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The short 18 month window to make Class 3A voluntary contributions has commenced and will run to 5 April 2017. Class 3A allows existing pensioners and those reaching State Pension age before 6 April 2016 to improve their retirement income by purchasing extra State Pension. Pensioners can purchase additional State Pension of up to a maximum of £25 per week.
From 6 April 2016 a single tier flat-rate pension will be introduced for people who reach State Pension age from that date. Class 3A is designed to help people who have not been able to build much State Pension before the single tier pension is introduced.
Illustrations of the cost for different ages can be found at www.gov.uk/state-pension-topup. As an example, the cost for a person aged 65 to receive an additional £5 pension a week would be £4,450. Prices are lower for older pensioners because they are more likely to have a shorter life at retirement when they start paying Class 3A.
Class 3A is not a replacement for Class 3 Voluntary National Insurance contributions whereby workers can fill certain gaps in their contribution records. The government advises pensioners to ensure that they have full entitlement to the basic payment before purchasing the new top up.
Jody Done and her husband Jon have had a baby boy, born 1st August 2015, called Nathaniel. Congratulations to Jody and her family.
UK company law already requires certain information on company directors and the registered legal owners of company shares to be made publicly available. One of the aims of the Small Business, Enterprise and Employment Act which passed into law earlier in the year is to ensure that it is clear to anyone doing business with a private company who really controls that business - its 'beneficial owners'.
This publication is published for the information of clients. It provides only an overview of the regulations in force at the date of publication and no action should be taken without consulting the detailed legislation or seeking professional advice. Therefore no responsibility for loss occasioned by any person acting or refraining from action as a result of the material contained in this publication can be accepted by the authors or the firm.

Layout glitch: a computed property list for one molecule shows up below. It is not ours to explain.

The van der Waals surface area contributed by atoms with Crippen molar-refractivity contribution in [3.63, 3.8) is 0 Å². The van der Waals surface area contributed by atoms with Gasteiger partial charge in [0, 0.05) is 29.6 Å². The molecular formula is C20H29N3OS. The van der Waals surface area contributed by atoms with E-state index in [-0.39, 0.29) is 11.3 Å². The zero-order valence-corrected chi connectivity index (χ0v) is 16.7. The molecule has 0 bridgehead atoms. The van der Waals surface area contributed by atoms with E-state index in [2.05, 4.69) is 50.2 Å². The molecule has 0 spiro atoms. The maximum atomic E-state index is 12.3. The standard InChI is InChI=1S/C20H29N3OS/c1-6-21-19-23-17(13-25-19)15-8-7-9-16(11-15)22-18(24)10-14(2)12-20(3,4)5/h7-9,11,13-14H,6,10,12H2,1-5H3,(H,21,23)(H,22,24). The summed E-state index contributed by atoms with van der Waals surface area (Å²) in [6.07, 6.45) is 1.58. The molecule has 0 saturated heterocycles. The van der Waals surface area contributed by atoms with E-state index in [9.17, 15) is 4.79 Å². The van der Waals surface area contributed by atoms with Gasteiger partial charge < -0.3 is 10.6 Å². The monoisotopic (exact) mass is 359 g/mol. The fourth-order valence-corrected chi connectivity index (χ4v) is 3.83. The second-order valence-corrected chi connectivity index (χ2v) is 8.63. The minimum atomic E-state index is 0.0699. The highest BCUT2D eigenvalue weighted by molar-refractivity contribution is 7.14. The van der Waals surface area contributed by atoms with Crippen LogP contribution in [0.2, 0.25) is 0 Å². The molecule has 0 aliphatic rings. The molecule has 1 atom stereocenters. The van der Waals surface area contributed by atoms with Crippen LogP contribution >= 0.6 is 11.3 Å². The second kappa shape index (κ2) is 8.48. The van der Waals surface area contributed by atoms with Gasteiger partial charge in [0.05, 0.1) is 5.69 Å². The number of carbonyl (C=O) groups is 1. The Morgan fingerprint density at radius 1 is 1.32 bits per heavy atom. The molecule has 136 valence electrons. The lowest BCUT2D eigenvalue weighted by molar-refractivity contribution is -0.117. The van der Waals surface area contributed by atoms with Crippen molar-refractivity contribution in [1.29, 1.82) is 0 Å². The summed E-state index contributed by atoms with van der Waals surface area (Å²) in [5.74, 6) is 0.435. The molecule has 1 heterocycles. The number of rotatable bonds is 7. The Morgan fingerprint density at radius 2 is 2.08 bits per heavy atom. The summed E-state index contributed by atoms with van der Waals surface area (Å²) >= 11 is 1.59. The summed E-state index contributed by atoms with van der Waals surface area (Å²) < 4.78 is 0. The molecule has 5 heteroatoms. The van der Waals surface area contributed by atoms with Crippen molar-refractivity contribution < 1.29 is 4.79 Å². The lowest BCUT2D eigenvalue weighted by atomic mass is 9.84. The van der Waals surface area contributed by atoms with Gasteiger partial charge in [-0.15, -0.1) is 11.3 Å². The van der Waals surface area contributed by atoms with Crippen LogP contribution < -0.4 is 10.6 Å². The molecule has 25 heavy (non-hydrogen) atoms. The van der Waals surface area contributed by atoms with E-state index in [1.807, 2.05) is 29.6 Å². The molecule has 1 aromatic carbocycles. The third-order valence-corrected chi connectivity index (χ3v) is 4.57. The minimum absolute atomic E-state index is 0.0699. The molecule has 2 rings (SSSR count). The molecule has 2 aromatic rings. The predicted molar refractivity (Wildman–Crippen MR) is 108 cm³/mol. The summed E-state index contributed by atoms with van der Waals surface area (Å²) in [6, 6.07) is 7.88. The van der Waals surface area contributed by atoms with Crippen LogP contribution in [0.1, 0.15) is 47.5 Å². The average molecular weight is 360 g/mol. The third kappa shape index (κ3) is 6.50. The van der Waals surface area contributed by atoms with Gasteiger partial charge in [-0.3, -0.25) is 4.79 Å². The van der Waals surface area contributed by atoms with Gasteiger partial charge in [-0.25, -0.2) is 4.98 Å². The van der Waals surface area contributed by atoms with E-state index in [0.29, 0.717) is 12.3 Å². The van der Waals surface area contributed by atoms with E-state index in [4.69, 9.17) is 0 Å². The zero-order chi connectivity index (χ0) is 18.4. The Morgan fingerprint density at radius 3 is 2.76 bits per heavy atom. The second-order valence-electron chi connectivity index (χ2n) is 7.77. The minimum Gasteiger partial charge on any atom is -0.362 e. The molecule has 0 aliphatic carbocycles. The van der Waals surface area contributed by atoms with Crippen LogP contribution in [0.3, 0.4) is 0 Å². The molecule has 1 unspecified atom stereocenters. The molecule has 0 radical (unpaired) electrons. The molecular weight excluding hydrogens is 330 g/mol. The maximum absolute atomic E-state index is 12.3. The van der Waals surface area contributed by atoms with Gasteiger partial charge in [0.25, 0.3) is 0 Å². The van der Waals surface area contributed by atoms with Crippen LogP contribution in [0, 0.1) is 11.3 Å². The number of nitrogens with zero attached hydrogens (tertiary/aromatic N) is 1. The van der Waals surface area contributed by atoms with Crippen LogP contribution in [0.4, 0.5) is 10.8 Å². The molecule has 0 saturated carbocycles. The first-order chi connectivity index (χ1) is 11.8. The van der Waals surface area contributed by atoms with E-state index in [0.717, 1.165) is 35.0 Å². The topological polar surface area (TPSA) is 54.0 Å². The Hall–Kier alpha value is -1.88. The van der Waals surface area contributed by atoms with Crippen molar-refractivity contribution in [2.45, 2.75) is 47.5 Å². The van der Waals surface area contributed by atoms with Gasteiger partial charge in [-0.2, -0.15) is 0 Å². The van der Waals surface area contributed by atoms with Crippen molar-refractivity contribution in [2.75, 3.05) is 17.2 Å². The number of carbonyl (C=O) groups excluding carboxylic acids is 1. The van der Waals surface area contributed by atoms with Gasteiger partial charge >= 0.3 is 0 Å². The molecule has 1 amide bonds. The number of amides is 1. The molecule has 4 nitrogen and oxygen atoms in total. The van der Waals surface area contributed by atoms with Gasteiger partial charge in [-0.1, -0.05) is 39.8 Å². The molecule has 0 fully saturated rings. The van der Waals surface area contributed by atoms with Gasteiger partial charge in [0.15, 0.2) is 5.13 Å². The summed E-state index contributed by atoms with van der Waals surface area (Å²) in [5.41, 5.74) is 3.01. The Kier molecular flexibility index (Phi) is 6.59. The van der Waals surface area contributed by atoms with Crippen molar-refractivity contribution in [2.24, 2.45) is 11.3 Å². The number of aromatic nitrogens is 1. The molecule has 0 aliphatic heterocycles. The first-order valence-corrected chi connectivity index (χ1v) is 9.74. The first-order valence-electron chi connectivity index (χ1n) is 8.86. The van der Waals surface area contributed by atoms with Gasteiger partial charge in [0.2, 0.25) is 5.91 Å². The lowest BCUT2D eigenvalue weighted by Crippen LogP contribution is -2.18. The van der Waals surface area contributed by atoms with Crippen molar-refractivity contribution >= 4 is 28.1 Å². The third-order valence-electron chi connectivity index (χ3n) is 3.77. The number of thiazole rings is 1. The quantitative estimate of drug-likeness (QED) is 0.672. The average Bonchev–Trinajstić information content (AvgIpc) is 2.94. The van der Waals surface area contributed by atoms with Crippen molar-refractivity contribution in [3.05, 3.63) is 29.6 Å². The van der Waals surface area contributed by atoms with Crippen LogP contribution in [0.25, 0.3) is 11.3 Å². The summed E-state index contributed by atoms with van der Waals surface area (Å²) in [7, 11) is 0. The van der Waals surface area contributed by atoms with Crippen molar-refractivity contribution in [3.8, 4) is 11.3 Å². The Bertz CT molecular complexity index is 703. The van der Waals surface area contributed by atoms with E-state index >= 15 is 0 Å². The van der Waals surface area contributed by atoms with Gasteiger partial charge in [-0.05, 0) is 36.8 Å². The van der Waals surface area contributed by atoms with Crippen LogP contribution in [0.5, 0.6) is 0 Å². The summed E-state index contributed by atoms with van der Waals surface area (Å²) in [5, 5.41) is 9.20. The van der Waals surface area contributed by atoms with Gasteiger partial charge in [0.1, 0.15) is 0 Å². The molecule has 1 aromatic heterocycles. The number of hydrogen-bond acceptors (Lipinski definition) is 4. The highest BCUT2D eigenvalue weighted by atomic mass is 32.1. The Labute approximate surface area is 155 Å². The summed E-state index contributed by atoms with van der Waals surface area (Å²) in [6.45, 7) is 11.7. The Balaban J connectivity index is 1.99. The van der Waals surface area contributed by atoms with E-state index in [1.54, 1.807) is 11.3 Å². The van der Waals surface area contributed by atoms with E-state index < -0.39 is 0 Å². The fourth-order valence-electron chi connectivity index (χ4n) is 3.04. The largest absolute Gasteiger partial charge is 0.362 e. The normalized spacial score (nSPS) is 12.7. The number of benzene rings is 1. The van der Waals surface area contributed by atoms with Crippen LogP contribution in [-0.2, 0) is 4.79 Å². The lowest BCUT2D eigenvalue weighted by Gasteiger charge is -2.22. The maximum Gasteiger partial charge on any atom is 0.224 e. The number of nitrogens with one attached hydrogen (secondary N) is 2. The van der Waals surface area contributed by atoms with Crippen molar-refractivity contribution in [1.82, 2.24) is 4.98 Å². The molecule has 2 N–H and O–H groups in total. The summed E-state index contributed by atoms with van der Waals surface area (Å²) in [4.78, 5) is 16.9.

Businesses, particularly small businesses, can have significant problems coping when an employee is off work for a long time.
Phishing is the fraudulent act of emailing a person in order to obtain personal or financial information. HMRC has issued guidance to help recognise fraudulent emails.
There have been some recent changes to the amounts that can be claimed as repairs or replacements for landlords of residential properties but, despite these changes, the government is proposing further legislation in this area to be introduced from April 2016.
On 6 April 2016, a fundamental change will be made to the taxation system for UK resident individuals. Those who are resident in Scotland will pay two types of income tax on their non-savings income.
It will come as no surprise to many that a UK company or partnership can be criminally liable if it pays a bribe to gain business. It may be a surprise to know that a business commits a criminal offence if a person 'associated with it' bribes another person for the benefit of the business. The Bribery Act 2010 introduced such an offence under the heading of 'failure of commercial organisations to prevent bribery'. There is, however, a defence against the offence if the business has put in place 'adequate procedures' designed to prevent persons associated with them from bribing others on their behalf.
The Enterprise Investment Scheme (EIS) is now over 20 years old. This is quite a remarkable achievement for a tax break. A change in government often results in the demise of one tax break and the invention of a 'new and better' tax relief. There have been amendments to EIS over the years but it still attempts to help smaller trading companies raise finance by offering a range of tax reliefs to investors who purchase new full-risk ordinary shares in those companies.
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The government's Coronavirus Job Retention Scheme (CJRS) begins winding down from 1 July.
The government has confirmed that employers of all sizes in England can now apply for £3,000 in extra funding to help them take on new apprentices.
From 1 July 2021 there are changes to the Stamp Duty Land Tax (SDLT) and Land Transaction Tax (LTT) bands for residential property.